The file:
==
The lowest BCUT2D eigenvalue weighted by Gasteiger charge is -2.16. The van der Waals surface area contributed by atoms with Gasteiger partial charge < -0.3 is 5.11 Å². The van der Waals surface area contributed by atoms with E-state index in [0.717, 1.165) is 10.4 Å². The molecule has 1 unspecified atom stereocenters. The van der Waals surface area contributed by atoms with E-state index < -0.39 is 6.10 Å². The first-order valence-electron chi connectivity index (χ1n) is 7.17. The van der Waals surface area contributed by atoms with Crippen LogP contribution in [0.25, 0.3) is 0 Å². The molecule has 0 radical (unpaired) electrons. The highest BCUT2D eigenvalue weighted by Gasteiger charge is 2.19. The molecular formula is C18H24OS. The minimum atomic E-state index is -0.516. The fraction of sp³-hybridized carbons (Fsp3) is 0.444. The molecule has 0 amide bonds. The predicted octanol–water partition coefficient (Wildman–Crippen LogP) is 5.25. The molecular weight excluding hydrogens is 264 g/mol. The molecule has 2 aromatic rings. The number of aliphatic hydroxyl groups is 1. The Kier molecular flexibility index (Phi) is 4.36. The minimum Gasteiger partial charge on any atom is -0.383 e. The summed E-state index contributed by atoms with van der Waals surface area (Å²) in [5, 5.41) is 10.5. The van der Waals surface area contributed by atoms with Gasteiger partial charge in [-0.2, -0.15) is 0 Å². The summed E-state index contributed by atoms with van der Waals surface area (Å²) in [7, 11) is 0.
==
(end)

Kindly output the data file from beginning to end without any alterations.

The lowest BCUT2D eigenvalue weighted by Gasteiger charge is -2.16. The van der Waals surface area contributed by atoms with Gasteiger partial charge < -0.3 is 5.11 Å². The van der Waals surface area contributed by atoms with E-state index in [0.717, 1.165) is 10.4 Å². The molecule has 1 unspecified atom stereocenters. The van der Waals surface area contributed by atoms with E-state index < -0.39 is 6.10 Å². The first-order valence-electron chi connectivity index (χ1n) is 7.17. The van der Waals surface area contributed by atoms with Crippen LogP contribution in [0.25, 0.3) is 0 Å². The molecule has 0 radical (unpaired) electrons. The highest BCUT2D eigenvalue weighted by Gasteiger charge is 2.19. The molecular formula is C18H24OS. The minimum atomic E-state index is -0.516. The fraction of sp³-hybridized carbons (Fsp3) is 0.444. The molecule has 0 amide bonds. The predicted octanol–water partition coefficient (Wildman–Crippen LogP) is 5.25. The molecular weight excluding hydrogens is 264 g/mol. The molecule has 2 aromatic rings. The number of aliphatic hydroxyl groups is 1. The Kier molecular flexibility index (Phi) is 4.36. The minimum Gasteiger partial charge on any atom is -0.383 e. The summed E-state index contributed by atoms with van der Waals surface area (Å²) in [5, 5.41) is 10.5. The van der Waals surface area contributed by atoms with Gasteiger partial charge in [-0.2, -0.15) is 0 Å². The summed E-state index contributed by atoms with van der Waals surface area (Å²) in [7, 11) is 0.